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Gasoline and crude oil prices: why the asymmetry?

  • Stephen P. A. Brown
  • Mine K. Yücel

Many consumers complain that gasoline and crude oil prices have an asymmetric relationship in which gasoline prices raise more quickly when crude oil prices are rising than they fall when crude oil prices are falling. Many also regard the asymmetry they observe as evidence of market power in the petroleum industry. Most previous research provides econometric evidence of the asymmetry, confirming at least part of what consumers suspect. In this article Stephen Brown and Mine Yucel extend the inquiry by examining the market conditions underlying the asymmetric relationship between gasoline and crude oil prices. They find the observed asymmetry is unlikely to be the result of monopoly power. The remaining explanations for the asymmetry suggest that policies to prevent an asymmetric relationship between gasoline and crude oil prices are likely to reduce economic efficiency.

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File URL: http://www.dallasfed.org/assets/documents/research/efr/2000/efr0003b.pdf
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Article provided by Federal Reserve Bank of Dallas in its journal Economic and Financial Policy Review.

Volume (Year): (2000)
Issue (Month): Q3 ()
Pages: 23-29

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Handle: RePEc:fip:fedder:y:2000:i:q3:p:23-29
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  1. John Haltiwanger & Joseph E. Harrington Jr., 1991. "The Impact of Cyclical Demand Movements on Collusive Behavior," RAND Journal of Economics, The RAND Corporation, vol. 22(1), pages 89-106, Spring.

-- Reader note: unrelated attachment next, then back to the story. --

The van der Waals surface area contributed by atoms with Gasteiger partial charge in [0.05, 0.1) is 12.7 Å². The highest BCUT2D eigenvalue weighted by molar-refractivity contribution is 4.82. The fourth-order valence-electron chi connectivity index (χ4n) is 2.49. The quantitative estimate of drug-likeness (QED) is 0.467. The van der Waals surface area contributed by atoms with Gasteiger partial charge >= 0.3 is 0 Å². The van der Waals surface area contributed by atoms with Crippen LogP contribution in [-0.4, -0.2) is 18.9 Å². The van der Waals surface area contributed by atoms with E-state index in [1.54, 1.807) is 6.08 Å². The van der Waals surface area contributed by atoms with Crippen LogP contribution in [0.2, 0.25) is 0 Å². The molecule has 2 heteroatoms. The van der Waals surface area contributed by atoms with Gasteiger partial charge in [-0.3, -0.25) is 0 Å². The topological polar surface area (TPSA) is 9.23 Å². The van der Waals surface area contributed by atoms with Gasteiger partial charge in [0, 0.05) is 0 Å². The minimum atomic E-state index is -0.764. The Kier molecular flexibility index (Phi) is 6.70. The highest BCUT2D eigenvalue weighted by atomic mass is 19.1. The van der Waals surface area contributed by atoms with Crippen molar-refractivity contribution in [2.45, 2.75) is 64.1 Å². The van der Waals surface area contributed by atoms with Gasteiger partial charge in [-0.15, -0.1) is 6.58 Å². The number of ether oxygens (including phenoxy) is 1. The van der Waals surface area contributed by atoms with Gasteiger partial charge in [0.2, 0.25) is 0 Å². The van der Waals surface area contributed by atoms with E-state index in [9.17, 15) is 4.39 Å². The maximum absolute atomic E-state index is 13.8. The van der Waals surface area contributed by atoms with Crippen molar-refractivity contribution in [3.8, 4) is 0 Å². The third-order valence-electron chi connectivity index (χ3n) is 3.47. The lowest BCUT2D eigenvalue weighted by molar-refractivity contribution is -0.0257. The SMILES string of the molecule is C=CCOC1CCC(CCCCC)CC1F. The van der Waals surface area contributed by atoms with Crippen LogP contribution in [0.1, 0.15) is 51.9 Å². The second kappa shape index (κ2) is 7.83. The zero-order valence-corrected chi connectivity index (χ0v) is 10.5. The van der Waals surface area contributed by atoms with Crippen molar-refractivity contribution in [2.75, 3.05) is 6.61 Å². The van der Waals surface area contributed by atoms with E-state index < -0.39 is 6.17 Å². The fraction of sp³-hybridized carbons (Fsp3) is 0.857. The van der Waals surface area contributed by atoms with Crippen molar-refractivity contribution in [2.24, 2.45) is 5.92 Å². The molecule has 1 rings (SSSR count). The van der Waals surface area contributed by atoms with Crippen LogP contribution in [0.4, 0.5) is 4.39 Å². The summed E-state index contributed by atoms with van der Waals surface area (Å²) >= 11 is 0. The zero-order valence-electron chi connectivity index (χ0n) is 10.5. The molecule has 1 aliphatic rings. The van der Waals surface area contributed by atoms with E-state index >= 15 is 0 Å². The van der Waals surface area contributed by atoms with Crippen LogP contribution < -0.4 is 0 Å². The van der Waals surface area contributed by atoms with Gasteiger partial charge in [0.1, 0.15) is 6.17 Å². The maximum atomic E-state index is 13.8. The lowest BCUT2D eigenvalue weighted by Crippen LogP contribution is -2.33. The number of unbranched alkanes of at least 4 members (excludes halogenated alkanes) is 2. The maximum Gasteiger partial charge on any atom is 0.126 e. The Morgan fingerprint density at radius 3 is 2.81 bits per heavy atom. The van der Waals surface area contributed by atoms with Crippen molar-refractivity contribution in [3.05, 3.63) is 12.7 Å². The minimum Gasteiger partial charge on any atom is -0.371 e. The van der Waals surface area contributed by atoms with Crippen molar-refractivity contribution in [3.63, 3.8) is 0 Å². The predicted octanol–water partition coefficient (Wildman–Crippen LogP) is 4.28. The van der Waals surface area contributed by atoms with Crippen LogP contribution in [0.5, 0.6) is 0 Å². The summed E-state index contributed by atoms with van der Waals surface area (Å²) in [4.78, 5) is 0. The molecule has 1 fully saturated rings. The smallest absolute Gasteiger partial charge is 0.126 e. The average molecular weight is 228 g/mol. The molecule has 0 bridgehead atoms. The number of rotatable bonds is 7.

2. Severin Borenstein & A. Colin Cameron, 1992. "Do Gasoline Prices Respond Asymmetrically to Crude Oil Price Changes?," NBER Working Papers 4138, National Bureau of Economic Research, Inc.
  3. Nathan S. Balke & Stephen P. A. Brown & Mine Yücel, 1998. "Crude oil and gasoline prices: an asymmetric relationship?," Economic and Financial Policy Review, Federal Reserve Bank of Dallas, issue Q 1, pages 2-11.
  4. Samarendu Mohanty & E. Wesley F. Peterson & Nancy Cottrell Kruse, 1995. "Price Asymmetry in the International Wheat Market," Canadian Journal of Agricultural Economics/Revue canadienne d'agroeconomie, Canadian Agricultural Economics Society/Societe canadienne d'agroeconomie, vol. 43(3), pages 355-366, November.
  5. Jeffrey D. Karrenbrock, 1991. "The behavior of retail gasoline prices: symmetric or not?," Review, Federal Reserve Bank of St. Louis, issue Jul, pages 19-29.
  6. Bacon, Robert W., 1991. "Rockets and feathers: the asymmetric speed of adjustment of UK retail gasoline prices to cost changes," Energy Economics, Elsevier, vol. 13(3), pages 211-218, July.
  7. Sam Peltzman, 2000. "Prices Rise Faster than They Fall," Journal of Political Economy, University of Chicago Press, vol. 108(3), pages 466-502, June.
  8. Severin Borenstein & Andrea Shepard, 1993. "Dynamic Pricing in Retail Gasoline Markets," NBER Working Papers 4489, National Bureau of Economic Research, Inc.
  9. David Neumark & Steven A. Sharpe, 1989. "Market structure and the nature of price rigidity: evidence from the market for consumer deposits," Finance and Economics Discussion Series 52, Board of Governors of the Federal Reserve System (U.S.).
  10. Reagan, Patricia B. & Weitzman, Martin L., 1982. "Asymmetries in price and quantity adjustments by the competitive firm," Journal of Economic Theory, Elsevier, vol. 27(2), pages 410-420, August.
  11. Patricia B. Reagan, 1982. "Inventory and Price Behaviour," Review of Economic Studies, Oxford University Press, vol. 49(1), pages 137-142.
  12. Severin Borenstein, 1991. "Selling Costs and Switching Costs: Explaining Retail Gasoline Margins," RAND Journal of Economics, The RAND Corporation, vol. 22(3), pages 354-369, Autumn.
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